Subaru Impreza Buying Guide – Gearbox/Transmission
A powerful car with 4wd is always going to punish the gearbox especially so if it has been modified. Its not uncommon for a clutch to last as little as 40,000 miles. Clutch judder is common when the car is cold. The Subaru gearbox is extremely tough but when the gearbox is warm do the usual checks to ensure that all gears engage easily with no crunching, listen out for any whining at all whether it be from the gearbox itself or from the diffs. Popping out of gear is almost unheard of, but accelerate hard from low revs in each of the gears to make absolutely sure.
Subaru Impreza Buying Guide – Brakes
The OE brakes and pads are not amazing and most owners uprate the pads, discs, lines and fluid to uprated items. DOT 5.1 fluid is common, especially if your going to take the car on track. As with any car brake hard from speed to ensure the car pulls up straight and smooth with no judder. Rear brakes can seize if a car is left standing.
Subaru Impreza Buying Guide – Bodywork
Accident damage is a real possibility on these cars, vulnerable areas include the front end, front and rear wings. Check the underbody thoroughly for rust as a lot of car will not have been undersealed. The bonnet is also vulnerable to stone chips, budget the repair of this into the purchase price.
Subaru Impreza Buying Guide – Wheels and Tyres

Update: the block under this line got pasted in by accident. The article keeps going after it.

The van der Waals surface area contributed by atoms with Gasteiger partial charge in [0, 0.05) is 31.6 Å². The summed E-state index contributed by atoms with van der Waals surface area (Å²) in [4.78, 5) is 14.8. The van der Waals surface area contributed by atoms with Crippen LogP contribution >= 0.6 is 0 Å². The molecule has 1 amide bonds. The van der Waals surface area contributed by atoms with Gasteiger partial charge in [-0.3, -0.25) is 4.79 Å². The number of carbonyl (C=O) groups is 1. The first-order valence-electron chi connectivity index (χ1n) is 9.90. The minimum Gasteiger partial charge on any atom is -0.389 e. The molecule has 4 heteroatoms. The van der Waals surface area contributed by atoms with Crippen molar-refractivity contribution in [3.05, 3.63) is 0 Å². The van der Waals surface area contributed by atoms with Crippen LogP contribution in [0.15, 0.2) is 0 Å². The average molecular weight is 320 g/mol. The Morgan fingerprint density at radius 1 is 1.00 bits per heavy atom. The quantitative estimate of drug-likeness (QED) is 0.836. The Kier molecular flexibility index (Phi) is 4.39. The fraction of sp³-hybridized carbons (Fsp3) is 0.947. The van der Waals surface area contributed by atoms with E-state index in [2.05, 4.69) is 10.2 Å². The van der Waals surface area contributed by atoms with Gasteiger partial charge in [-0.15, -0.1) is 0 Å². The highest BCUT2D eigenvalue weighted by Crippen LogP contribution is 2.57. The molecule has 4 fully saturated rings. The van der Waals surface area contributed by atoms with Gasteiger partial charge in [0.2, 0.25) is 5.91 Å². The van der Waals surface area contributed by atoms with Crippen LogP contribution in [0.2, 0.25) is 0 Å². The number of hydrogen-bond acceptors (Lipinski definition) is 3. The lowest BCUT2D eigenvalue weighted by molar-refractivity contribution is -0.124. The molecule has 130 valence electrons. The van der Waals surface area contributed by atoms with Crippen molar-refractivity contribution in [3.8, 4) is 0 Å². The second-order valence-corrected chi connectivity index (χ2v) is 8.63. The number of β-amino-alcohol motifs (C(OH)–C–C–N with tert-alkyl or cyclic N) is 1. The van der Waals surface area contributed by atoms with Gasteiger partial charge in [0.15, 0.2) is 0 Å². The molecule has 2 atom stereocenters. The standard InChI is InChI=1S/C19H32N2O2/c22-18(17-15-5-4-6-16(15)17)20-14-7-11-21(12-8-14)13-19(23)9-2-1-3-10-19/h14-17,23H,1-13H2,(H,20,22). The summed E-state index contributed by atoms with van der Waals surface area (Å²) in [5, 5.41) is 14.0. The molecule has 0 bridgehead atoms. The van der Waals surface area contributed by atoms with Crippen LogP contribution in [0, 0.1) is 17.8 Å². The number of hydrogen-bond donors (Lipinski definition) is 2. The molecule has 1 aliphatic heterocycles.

Subaru Impreza Buying Guide – Interior
The electrics are general sound although the cheap interior plastics can look tatty over time.
Subaru Impreza Buying Guide – Suspension
Worn anti roll bar bushes can be diagnosed by knocking coming front the front suspension. It has been said that the best suspension available for the STi is it the original STi set up. So replacing does necessarily mean having to go down the performance suspension route although this may work out to be the cheapest option.
Choosing your Impreza
If you are going to use the car as a daily driver then a fairly standard STi may well be the best choice but if you intend on taking it on track regularly then a Type RA may well be the one for you. Although the Classic Impreza can be had for under £4000 it is best to pay as much as you can afford, £5000 gets you into high quality examples. At the end of the day always buy the GC Impreza on condition not mileage. Buying heavily modified examples can be a bit of minefield so its best to get these looked at by a Subaru Tuning Specialist who can advise you accordingly.
£3500 1994 M STi saloon 80,000miles
£5300 1997 STi III saloon 76,000miles
£23,995 1998 S STi 22B 21,800miles
Other Subaru Impreza Buying Guides and Advice
Impreza GC8 Owners Reviews – Parkers
Modified Car Insurance – Other Impreza owners experience of getting insurance and claiming
Subaru Impreza Suspension Kit Manufacturers
Impreza Tuning Packs
Japanese Car Importers
Track Day Organisers
Import Car Insurance Specialists
Subaru Impreza Tuners
Subaru Impreza Insurance
Performance Car Specs 0-60, Power to Weight and more
This page was last modified